Coalition loyalty programs are surging in Canada

Multi-brand programs are seeing tremendous growth, but consumers are getting confused.

loyalty cards
Canadians’ participation in loyalty reward plans is increasing at a healthy pace, especially among those programs that include multiple retail and brand partners, according to a new survey from Colloquy.

Loyalty memberships grew 35% in Canada between 2014 and 2016, from approximately 130 million to 175 million, according to the 2017 Colloquy Loyalty Census. That outpaces the U.S. despite the fact that there are far fewer programs on offer here. American loyalty growth was 15% for the measured period, slowing from 26% growth Colloquy reported in 2015.

Retail programs account for the most memberships in the market and were a significant driver of the Canadian growth, increasing 44.2% to 89.5 million in that period. Travel plans grew 33% to 24.2 million. Financial loyalty plans saw only a slight increase of 0.3% to 34 million memberships.

The fastest growing loyalty sector, however, is the coalition format – those plans that allow members to earn a common currency across multiple brands and often in partnership with a financial institution (i.e. Air Miles). While they account for only 16% of all loyalty memberships, these programs saw 78% growth to 27.2 million accounts.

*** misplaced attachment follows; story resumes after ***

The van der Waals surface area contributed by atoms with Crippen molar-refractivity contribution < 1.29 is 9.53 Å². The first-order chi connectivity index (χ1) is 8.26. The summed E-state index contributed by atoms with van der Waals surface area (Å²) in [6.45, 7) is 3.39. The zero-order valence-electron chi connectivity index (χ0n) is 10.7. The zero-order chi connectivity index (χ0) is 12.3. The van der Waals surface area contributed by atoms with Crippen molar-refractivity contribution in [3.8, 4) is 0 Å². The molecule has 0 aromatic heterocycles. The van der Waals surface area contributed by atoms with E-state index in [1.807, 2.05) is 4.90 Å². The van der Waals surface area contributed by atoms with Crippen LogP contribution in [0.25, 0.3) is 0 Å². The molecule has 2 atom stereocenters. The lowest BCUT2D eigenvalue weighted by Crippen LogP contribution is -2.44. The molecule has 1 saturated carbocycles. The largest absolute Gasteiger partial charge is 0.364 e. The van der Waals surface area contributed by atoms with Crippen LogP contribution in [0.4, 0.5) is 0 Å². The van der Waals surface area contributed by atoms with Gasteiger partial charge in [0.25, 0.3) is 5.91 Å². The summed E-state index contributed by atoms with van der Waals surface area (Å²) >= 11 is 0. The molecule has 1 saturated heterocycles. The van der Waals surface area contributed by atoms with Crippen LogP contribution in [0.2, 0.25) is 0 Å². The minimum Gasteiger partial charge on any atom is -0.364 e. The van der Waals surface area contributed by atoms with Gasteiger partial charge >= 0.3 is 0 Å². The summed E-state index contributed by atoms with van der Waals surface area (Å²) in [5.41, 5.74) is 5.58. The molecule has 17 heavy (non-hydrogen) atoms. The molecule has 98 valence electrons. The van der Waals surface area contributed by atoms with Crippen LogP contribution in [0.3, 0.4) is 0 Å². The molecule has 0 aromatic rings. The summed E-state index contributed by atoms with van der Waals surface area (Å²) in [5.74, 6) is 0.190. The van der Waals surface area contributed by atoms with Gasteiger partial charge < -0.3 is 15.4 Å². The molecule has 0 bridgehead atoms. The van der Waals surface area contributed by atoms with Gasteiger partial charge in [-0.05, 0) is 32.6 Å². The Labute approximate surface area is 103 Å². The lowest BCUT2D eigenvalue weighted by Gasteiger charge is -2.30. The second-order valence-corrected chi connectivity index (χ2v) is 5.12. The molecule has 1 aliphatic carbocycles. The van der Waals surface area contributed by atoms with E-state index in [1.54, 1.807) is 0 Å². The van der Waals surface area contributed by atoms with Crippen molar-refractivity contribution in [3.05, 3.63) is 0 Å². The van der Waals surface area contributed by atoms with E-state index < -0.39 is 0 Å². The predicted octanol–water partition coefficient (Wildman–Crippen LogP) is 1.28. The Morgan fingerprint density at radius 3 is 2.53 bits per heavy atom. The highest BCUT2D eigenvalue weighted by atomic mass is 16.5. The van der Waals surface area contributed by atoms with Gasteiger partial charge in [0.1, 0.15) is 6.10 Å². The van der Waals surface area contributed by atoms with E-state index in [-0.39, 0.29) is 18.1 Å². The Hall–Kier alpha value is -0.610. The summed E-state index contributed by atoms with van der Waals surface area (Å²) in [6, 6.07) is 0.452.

The report notes the expansion of the Scene program to include Cara restaurants and Sport Chek, and the evolution of the More Rewards platform to include Petro Canada and Scotiabank Visa as major factors in the sector’s development.

Confusion reigns

The fly in the ointment of all that positive growth can be found in Colloquy’s consumer sentiment research. Compared to Americans, Canadians report being more overwhelmed by their loyalty plan options. Thirty-two per cent of survey respondents said as much (compared to only 27% of Americans).

With relatively high confusion in the consumer market, why does membership continue to increase?

“Canadian consumers have also said they recognize that they get financial value from the reward offers that come from membership,” says Melissa Fruend, partner, strategic consulting at LoyaltyOne and the report’s author. “Canadian loyalty operators are skilled at targeting, so they are applying customer information to send personalized offers to customers to drive shopping behaviour and card usage. The net result is that Canadian consumers sign up for programs to access the benefits, but may be overwhelmed with the choices they have to consider in getting the most value from a program. In order to get the most value from a program, it’s best to consolidate to a handful of loyalty programs.”

Skepticism of reward programs is also relatively high. The report states that 46% of Canadians polled (versus 32% of Americans) says “they deem loyalty programs nothing more than marketing schemes.”

Consumer sentiment was gauged by a survey of 2,255 Canadians and 2,258 Americans between the ages of 15 and 65 from Nov. 29 and Dec. 14, 2016.

Colloquy1 Courtesy 2017 Colloquy Loyalty Census